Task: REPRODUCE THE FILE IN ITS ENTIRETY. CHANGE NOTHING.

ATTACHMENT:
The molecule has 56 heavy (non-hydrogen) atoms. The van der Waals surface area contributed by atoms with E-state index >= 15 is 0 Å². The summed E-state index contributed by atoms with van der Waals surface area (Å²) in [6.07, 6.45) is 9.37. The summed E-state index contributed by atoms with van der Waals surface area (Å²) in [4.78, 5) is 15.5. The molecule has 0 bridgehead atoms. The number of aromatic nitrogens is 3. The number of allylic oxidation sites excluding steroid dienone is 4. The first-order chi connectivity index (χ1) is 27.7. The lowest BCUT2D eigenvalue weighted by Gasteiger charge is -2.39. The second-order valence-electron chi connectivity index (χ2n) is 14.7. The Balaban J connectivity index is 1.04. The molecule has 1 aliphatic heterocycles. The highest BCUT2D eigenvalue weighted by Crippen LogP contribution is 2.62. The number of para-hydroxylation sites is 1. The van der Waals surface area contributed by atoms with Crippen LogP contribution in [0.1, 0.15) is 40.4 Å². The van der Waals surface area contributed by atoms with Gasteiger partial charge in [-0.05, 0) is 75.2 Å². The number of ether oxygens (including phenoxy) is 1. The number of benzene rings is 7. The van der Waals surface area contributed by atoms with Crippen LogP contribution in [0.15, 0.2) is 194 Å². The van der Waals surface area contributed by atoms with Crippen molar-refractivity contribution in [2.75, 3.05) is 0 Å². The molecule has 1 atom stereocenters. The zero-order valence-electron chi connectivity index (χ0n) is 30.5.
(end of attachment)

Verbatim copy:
The molecule has 56 heavy (non-hydrogen) atoms. The van der Waals surface area contributed by atoms with E-state index >= 15 is 0 Å². The summed E-state index contributed by atoms with van der Waals surface area (Å²) in [6.07, 6.45) is 9.37. The summed E-state index contributed by atoms with van der Waals surface area (Å²) in [4.78, 5) is 15.5. The molecule has 0 bridgehead atoms. The number of aromatic nitrogens is 3. The number of allylic oxidation sites excluding steroid dienone is 4. The first-order chi connectivity index (χ1) is 27.7. The lowest BCUT2D eigenvalue weighted by Gasteiger charge is -2.39. The second-order valence-electron chi connectivity index (χ2n) is 14.7. The Balaban J connectivity index is 1.04. The molecule has 1 aliphatic heterocycles. The highest BCUT2D eigenvalue weighted by Crippen LogP contribution is 2.62. The number of para-hydroxylation sites is 1. The van der Waals surface area contributed by atoms with Crippen LogP contribution in [0.1, 0.15) is 40.4 Å². The van der Waals surface area contributed by atoms with Gasteiger partial charge in [-0.05, 0) is 75.2 Å². The number of ether oxygens (including phenoxy) is 1. The number of benzene rings is 7. The van der Waals surface area contributed by atoms with Crippen LogP contribution in [0.15, 0.2) is 194 Å². The van der Waals surface area contributed by atoms with Crippen molar-refractivity contribution in [2.75, 3.05) is 0 Å². The molecule has 1 atom stereocenters. The zero-order valence-electron chi connectivity index (χ0n) is 30.5.